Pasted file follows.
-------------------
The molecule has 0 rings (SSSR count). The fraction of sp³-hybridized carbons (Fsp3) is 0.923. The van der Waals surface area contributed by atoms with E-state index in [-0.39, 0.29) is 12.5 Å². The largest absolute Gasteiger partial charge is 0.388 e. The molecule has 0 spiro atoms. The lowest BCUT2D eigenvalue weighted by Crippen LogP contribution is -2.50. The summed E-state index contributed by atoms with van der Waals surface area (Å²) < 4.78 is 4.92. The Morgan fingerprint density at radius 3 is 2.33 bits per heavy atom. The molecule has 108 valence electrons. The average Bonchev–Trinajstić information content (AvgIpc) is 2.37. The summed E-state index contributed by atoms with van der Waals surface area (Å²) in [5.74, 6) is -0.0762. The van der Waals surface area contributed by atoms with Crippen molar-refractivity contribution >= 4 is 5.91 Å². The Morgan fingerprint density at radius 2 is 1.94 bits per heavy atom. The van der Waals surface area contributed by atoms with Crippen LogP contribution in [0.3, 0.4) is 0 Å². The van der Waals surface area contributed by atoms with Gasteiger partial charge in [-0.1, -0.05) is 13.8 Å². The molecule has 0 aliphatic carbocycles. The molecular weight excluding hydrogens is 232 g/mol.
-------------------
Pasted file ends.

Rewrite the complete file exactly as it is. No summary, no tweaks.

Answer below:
The molecule has 0 rings (SSSR count). The fraction of sp³-hybridized carbons (Fsp3) is 0.923. The van der Waals surface area contributed by atoms with E-state index in [-0.39, 0.29) is 12.5 Å². The largest absolute Gasteiger partial charge is 0.388 e. The molecule has 0 spiro atoms. The lowest BCUT2D eigenvalue weighted by Crippen LogP contribution is -2.50. The summed E-state index contributed by atoms with van der Waals surface area (Å²) < 4.78 is 4.92. The Morgan fingerprint density at radius 3 is 2.33 bits per heavy atom. The molecule has 108 valence electrons. The average Bonchev–Trinajstić information content (AvgIpc) is 2.37. The summed E-state index contributed by atoms with van der Waals surface area (Å²) in [5.74, 6) is -0.0762. The van der Waals surface area contributed by atoms with Crippen molar-refractivity contribution >= 4 is 5.91 Å². The Morgan fingerprint density at radius 2 is 1.94 bits per heavy atom. The van der Waals surface area contributed by atoms with Crippen LogP contribution in [0.3, 0.4) is 0 Å². The van der Waals surface area contributed by atoms with Gasteiger partial charge in [-0.1, -0.05) is 13.8 Å². The molecule has 0 aliphatic carbocycles. The molecular weight excluding hydrogens is 232 g/mol.